Autism Transition Slides

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Middle School Transition : 

Susan Beech-Willis SPED530 Middle School Transition Vanlede (2006) in Action-control beliefs and behaviors as predictors of change in adjustment across the transition to middle school believed that students need to think positively about school so that they may feel apt to adjust to middle school. This paper will examine the question whether providing special education students with a middle school transition program help prevent or decrease setbacks, anxiety and negative behaviors from occurring. “Particularly, students who transition into middle school can cause normal feelings of anxiety, fear, and excitement. However, these feelings can also turn into overt extreme behavior where students cannot adjust properly and may exhibit lower performance in grades, and poorer social skills” (Turner, 2007).

In Gray’s and Garand’s studies (1993 & 2006), there are several social story case examples that have been successful. : 

Susan Beech-Willis SPED530 In Gray’s and Garand’s studies (1993 & 2006), there are several social story case examples that have been successful. A mother wrote a story for her autistic daughter who was 9 years old. She had a difficult time picking up her brother from school. Before the story was written for Liesl, she displayed aggressive behaviors throughout the entire routine. The same day the story was introduced to Liesl, she demonstrated the appropriate behaviors that were stated in the story. At times Liesl’s mother gave her verbal reminders about the story and prompted her to read the story. Another story was written for Max, a 6-year-old boy with autism because he had difficulty learning the classroom routine. A picture schedule, monitoring, and verbal prompting were other approaches used before the social story was introduced to Max, although they were proven unsuccessful. After the story was read to Max one time he began to follow the routine. Max still had a problem taking off his hat, although the hat was not mentioned in the story. The story was then revised and a sentence about the hat was added. After the story was modified Max’s problem was immediately corrected. An additional story was written for Max because he was aggressive towards his sister’s cat. Describing and modeling the correct behaviors were other techniques used to show Max how to treat the cat however they were not effective. The social story was immediately successful in teaching Max how to treat the cat. As a reminder, Max reviewed the story about once a month. In addition to the previous case studies, there have been other experimental studies involving the use of social stories with autistic children that have been successful and are included in y paper for further reading.

Social Story Therapy : 

Susan Beech-Willis SPED530 Social Story Therapy Social stories are an effective visual aid that provides individuals with social deficits information regarding situations they encounter or skills they are working on They benefit students with disabilities who have some basic language skills and who are functioning intellectually at the trainable mentally impaired range or higher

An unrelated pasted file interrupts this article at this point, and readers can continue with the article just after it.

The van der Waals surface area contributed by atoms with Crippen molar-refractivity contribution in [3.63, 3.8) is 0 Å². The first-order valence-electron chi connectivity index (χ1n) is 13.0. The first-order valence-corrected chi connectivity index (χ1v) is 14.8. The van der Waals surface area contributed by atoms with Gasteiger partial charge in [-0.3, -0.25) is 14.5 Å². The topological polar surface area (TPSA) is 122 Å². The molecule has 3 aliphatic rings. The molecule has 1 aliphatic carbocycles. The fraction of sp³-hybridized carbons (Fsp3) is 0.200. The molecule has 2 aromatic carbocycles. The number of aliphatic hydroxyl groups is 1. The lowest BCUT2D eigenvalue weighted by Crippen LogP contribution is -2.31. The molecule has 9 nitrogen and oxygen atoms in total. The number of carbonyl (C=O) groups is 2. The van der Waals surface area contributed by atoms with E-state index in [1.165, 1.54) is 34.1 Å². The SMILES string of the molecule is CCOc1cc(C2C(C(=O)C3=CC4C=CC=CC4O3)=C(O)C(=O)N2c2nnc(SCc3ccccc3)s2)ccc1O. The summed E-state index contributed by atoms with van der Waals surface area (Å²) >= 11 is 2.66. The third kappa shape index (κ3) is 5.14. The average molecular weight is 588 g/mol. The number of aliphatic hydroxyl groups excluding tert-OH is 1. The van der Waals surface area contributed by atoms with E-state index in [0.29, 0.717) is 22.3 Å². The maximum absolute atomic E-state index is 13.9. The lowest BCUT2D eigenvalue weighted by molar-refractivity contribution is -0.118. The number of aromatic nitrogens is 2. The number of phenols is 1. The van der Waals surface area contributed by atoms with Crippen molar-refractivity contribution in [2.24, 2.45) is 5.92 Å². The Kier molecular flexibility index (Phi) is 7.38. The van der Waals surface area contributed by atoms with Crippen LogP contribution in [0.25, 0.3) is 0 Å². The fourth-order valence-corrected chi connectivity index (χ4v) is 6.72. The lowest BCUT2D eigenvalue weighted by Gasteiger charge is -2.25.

Social Story Therapy : 

Susan Beech-Willis SPED530 Social Story Therapy The information may include where a situation occurs, who is involved, how it begins and ends, what occurs, and why. Social stories can help improve a student’s behavior, teach a routine and translate goals into understandable steps.

Middle School Transition : 

Susan Beech-Willis SPED530 Middle School Transition The purpose of my research was to use social stories to teach and prepare special education students about the transition from elementary school to middle school

Middle School Transition : 

Susan Beech-Willis SPED530 Middle School Transition Culminating my research I was able to create a stable routine and plan of action for typical situations and any disruptive behaviors that occur. The end goal is to provide a confident transition for these special students who need extra assistance for this adolescent period.

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Data Observation : 

Susan Beech-Willis SPED530 Data Observation Below I have included the qualitative data sheets to collect behavior occurrences and observations. Complete the data sheets daily including field notes and tallying the times the positive or negative behaviors occur.

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References : 

Susan Beech-Willis SPED530 References Gray, C.A. (2006). The New Social Story Book, Arlington: Future Horizons, p. v, 1-3,7. Gray, C.A., & Garand, J.D. (1993). Social stories: Improving responses of students with autism with accurate social information. Focus on Autistic Behavior, 8(1), 1-10. Retrieved May 15, 2010. Turner, S. (2007). Introduction to special issue: Transitional issues for K – 16 students. Professional School Counseling, 224-226. Vanlede, M., Little, T., & Card, N. (2006, June). Action-control beliefs and behaviors as predictors of change in adjustment across the transition to middle school. Anxiety, Stress & Coping: An International Journal, 19(2), 111-127.

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